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Ohio Has 27,000 Homeless Students, Just Over Half Outside Cities

This snapshot is part of a series analyzing student homelessness in all 50 states and the District of Columbia. 
Student Homelessness Snapshot
July 2017
  • In the 2014–15 school year, Ohio had 1,724,810 students enrolled in 1,106 school districts (local education agencies).
  • That year, there were 27,939 homeless students in the state, making up 1.6% of total enrollment.
  • Ohio had the 11th highest number of homeless students and the 41st highest rate of student homelessness in the U.S.
  • School districts with the highest rates of student homelessness were Hillsboro City (18%) and Switzerland of Ohio Local (12%), 11 times and 7 times the statewide rate, respectively.


Figure 1

Number of Homeless Students and Percent Living Doubled Up

By School District, SY 2014–15

The U.S. Department of Education’s definition of homelessness includes students who are “doubled up,” or have no option but to stay with others in overcrowded, often unsafe living conditions.

Source: U.S. Department of Education, Homeless Student Enrollment Data by Local Educational Agency School Year 2014–15.
  • Three school districts had over 2,000 homeless students (Toledo City, Columbus City, and Cleveland Municipal).  In five school districts, over 10% of students were homeless (Hillsboro City, Switzerland of Ohio Local, Toledo City,  Ravenna City, and Chillicothe City).
  • In 108 school districts, over 94% of homeless students were sleeping in a doubled-up living arrangement. Four school districts had over 1,000 homeless students living doubled up (Toledo City, Cleveland Municipal, Columbus City, and Cincinnati City).

 


Figure 2

McKinney-Vento Funding and Number of Homeless Students

SY 2011–12 to SY 2014–15

The Education for Homeless Children and Youth program, established by McKinney-Vento, is the primary source of federal funding for homeless students in elementary and secondary school.

Source: U.S. Department of Education, State Funding History Tables by Program, Education Department Budget History State Tables, FY 1980–2014; National Center for Homeless Education, Federal Data Summary School Years 2011–12 to 2013–14 Education for Homeless Children and Youth, November 2015; National Center for Homeless Education, Federal Data Summary School Years 2012–13 to 2014–15 Education for Homeless Children and Youth, December 2016.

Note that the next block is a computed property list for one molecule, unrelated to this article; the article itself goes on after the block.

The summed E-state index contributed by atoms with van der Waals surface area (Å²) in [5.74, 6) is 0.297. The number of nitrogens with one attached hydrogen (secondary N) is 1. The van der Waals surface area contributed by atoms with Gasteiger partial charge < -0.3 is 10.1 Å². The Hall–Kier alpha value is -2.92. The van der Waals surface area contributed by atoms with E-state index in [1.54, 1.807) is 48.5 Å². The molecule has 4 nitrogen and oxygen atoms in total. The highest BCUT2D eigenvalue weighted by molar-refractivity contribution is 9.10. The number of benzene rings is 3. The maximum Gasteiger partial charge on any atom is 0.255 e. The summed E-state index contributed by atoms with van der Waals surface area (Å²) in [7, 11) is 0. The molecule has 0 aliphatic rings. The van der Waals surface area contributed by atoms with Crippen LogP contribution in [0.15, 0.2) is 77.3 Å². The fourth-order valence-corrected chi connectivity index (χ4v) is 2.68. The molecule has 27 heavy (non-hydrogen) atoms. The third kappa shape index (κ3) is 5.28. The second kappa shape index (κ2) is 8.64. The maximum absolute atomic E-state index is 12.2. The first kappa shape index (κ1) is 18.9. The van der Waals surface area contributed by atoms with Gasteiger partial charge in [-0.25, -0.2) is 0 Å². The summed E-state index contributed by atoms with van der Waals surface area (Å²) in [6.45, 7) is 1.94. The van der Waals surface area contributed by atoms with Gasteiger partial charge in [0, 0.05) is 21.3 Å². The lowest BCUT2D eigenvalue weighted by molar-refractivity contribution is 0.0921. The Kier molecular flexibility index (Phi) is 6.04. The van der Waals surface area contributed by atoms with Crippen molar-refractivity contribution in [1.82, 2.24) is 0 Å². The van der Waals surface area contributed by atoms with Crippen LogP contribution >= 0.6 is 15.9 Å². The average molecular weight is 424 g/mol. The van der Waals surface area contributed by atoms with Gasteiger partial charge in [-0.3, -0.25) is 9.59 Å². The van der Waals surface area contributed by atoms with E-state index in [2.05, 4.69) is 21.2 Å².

• Since SY 2011–12, Ohio’s McKinney-Vento funding decreased 6%, to $2,455,369. Over the same period, the number of homeless students rose 15%, to 27,939.  Ohio had the 22nd highest rate of growth in student homelessness nationwide during that time.
  • On average, Ohio received $87.88 per homeless student in SY 2014–15, down from $108.34 in SY 2011–12 (a decrease of 19%). Nationally, the per-student average for SY 2014–15 was $50.08.

 


Figure 3

School Districts Potentially Under-Identifying Homeless Students

By School District, SY 2014–15

School districts with lower ratios of homeless students to free-lunch eligible students are likely under-identifying those not in shelter.

Source: U.S. Department of Education, Homeless Student Enrollment Data by Local Educational Agency School Year 2014–15; National Center for Education Statistics, Local Education Agency (School District) Universe Survey Directory Data, SY 2014–15; National Center for Education Statistics, Public Elementary/Secondary School Universe Survey Free Lunch Data, SY 2014–15.
  • Seven percent of Ohio’s school districts received McKinney-Vento subgrants, and 56% of the state’s homeless students lived in a district with a subgrant. Non-grantee districts with the most homeless students included Hillsboro City and Springfield Local.
  • In Ohio, 35% of school districts had a ratio of homeless students to free-lunch eligible students smaller than the statewide average, including 32 (or 44% of 72 districts) that received subgrants.

 


Figure 4

Proficiency in 4th Grade Reading and Math

SY 2014–15

Student performance in early grades is a strong predictor of high school graduation.

Source: U.S. Department of Education, ED Data Express, SY 2014–15; U.S. Department of Education, State Assessments in Reading/Language Arts and Mathematics School Year 2014–15.